As dark a day in American history as one can remember. Forty-six years ago today, the Baptist preacher and human rights activist Martin Luther King, Jr. was assassinated in Memphis, Tennessee:
I'll never forget hearing the news 46 years ago today that my friend, my mentor, Dr. Martin Luther King, Jr. had been assassinated.— John Lewis (@repjohnlewis) April 4, 2014
The day before he died, Dr. King delivered his final public address. His famous “I’ve Been to the Mountaintop” speech, as we've come to remember it, is hauntingly prescient. “Like anybody, I would like to live a long life,” he said that spring evening. “Longevity has its place. But I’m not concerned about that now. I just want to do God’s will.”
And he did.
The good works he was engaged in -- namely, abolishing injustice everywhere he saw it and securing human dignity -- required both moral courage and sacrifice on his part. Few would dispute, too, that the modern American civil rights movement could have progressed as far or as fast without his leadership. He could not have known, however, that so soon after delivering those remarks he would suffer martyrdom:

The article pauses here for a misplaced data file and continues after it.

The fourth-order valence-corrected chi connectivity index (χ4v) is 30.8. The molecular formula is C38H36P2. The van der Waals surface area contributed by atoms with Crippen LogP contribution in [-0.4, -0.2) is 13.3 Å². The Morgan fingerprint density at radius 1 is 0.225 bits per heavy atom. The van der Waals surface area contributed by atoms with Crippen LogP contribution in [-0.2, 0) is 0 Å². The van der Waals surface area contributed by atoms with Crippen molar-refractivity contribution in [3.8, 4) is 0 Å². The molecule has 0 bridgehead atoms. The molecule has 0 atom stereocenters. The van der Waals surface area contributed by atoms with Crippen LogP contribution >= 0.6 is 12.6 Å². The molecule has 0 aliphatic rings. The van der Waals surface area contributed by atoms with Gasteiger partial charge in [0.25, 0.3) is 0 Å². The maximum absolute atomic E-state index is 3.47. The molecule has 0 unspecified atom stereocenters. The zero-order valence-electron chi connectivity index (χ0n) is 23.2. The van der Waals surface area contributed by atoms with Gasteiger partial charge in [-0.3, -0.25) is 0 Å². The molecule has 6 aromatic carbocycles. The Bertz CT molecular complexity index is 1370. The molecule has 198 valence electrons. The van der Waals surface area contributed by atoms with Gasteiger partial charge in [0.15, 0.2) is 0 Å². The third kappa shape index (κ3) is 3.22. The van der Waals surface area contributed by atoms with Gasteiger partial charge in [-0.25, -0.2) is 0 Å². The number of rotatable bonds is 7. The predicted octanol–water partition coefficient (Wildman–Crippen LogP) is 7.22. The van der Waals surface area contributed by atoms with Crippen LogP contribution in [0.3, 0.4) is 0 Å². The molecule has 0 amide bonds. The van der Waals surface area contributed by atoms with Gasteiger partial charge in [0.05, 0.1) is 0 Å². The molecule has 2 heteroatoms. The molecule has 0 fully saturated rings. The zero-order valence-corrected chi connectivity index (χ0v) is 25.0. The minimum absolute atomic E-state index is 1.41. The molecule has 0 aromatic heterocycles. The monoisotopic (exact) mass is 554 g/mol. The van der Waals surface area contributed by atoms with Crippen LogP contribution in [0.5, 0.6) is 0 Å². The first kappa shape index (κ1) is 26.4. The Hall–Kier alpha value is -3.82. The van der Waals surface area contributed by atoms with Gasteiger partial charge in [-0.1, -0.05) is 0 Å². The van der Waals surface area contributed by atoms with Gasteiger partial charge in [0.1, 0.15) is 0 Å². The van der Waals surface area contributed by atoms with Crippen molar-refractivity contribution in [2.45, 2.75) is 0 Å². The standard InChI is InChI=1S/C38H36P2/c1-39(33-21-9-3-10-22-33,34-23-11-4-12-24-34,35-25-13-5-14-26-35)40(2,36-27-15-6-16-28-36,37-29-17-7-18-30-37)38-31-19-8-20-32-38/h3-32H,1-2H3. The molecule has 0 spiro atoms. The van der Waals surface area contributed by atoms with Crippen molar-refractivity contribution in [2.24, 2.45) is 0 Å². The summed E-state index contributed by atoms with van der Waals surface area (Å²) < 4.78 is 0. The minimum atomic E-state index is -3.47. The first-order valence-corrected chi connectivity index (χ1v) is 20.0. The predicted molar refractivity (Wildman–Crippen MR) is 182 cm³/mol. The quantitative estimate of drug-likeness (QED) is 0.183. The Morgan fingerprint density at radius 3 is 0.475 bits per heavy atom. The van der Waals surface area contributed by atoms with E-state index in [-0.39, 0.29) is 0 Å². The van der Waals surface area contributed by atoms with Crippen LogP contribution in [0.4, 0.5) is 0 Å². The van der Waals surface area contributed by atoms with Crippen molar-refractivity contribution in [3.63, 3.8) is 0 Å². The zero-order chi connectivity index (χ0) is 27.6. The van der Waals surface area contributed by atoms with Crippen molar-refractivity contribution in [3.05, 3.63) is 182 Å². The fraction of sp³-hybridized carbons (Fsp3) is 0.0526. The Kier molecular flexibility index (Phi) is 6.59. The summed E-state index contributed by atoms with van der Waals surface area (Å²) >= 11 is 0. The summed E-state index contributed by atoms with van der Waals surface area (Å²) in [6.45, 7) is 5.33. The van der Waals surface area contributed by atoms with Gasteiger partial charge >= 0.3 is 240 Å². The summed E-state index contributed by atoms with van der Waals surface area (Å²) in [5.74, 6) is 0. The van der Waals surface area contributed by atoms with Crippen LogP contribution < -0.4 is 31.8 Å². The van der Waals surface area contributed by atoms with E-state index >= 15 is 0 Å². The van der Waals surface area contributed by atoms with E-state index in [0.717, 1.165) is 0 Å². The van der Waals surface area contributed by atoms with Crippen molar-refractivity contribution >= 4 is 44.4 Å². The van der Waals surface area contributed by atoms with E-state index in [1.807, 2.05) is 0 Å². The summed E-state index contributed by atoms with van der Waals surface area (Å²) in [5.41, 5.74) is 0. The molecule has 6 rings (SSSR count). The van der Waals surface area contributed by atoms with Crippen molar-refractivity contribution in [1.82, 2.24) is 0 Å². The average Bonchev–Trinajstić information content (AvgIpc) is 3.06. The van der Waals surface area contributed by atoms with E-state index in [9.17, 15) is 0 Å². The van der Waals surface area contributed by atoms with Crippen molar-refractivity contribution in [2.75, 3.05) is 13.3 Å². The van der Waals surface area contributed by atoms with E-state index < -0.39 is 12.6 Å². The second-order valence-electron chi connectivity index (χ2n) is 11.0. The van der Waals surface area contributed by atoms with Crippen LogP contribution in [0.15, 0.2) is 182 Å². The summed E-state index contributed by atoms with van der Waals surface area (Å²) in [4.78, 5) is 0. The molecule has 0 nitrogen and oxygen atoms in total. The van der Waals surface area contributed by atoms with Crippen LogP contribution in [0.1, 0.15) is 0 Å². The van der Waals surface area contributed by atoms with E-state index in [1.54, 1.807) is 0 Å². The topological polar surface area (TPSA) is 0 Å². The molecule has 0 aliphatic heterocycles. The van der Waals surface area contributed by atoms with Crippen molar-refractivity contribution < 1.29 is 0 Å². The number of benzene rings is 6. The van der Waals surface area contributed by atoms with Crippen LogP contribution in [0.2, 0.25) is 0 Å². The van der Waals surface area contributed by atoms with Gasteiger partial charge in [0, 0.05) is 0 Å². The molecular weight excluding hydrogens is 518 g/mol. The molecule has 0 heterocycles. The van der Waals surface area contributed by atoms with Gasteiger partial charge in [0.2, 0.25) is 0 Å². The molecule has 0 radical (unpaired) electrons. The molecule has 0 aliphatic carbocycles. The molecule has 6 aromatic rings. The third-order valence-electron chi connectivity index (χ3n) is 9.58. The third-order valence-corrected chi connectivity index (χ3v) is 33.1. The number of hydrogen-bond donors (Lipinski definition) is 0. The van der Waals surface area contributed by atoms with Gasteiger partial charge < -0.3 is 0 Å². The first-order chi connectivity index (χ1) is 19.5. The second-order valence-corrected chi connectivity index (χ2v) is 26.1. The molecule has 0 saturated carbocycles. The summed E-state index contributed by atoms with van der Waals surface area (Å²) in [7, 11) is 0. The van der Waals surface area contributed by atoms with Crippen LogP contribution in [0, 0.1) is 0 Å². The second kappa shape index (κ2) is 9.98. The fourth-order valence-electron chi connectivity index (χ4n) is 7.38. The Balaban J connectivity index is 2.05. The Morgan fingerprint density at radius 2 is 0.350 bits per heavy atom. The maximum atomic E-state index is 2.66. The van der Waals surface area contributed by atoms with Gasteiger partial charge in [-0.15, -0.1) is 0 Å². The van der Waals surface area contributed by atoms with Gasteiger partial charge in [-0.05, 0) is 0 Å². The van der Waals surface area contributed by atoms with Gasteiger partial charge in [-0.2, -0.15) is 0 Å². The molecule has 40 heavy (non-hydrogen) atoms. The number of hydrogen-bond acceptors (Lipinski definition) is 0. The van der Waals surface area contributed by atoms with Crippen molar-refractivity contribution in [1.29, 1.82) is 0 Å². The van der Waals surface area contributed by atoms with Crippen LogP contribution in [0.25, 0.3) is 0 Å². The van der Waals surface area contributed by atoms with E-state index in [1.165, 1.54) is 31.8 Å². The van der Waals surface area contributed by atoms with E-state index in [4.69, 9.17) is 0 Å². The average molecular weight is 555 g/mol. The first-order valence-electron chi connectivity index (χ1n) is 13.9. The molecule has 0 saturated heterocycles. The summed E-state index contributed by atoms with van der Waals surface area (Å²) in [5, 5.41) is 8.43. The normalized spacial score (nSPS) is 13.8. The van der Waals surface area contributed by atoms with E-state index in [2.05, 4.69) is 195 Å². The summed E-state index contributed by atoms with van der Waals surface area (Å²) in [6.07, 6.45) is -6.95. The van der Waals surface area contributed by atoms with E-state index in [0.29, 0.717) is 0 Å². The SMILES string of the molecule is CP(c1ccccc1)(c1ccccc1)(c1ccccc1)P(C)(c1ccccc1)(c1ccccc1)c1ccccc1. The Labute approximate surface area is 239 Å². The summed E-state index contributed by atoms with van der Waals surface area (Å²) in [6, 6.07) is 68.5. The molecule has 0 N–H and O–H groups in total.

Word of his death spread like wild fire. More than 100 U.S. cities experienced rioting. One major city, however, did not. As it happens, Bobby Kennedy was campaigning for president in Indiana at the time. Speaking in Indianapolis that night, he broke the news to the unsuspecting crowd gathered to hear his campaign pitch, admonishing them to honor Dr. King's legacy not with violence but by adopting the principles he stood for: unity, tolerance, and peace:
The memorial in Washington, D.C. serves as a fitting reminder of what Dr. King stood for -- and accomplished -- during his short life.
May he still inspire us.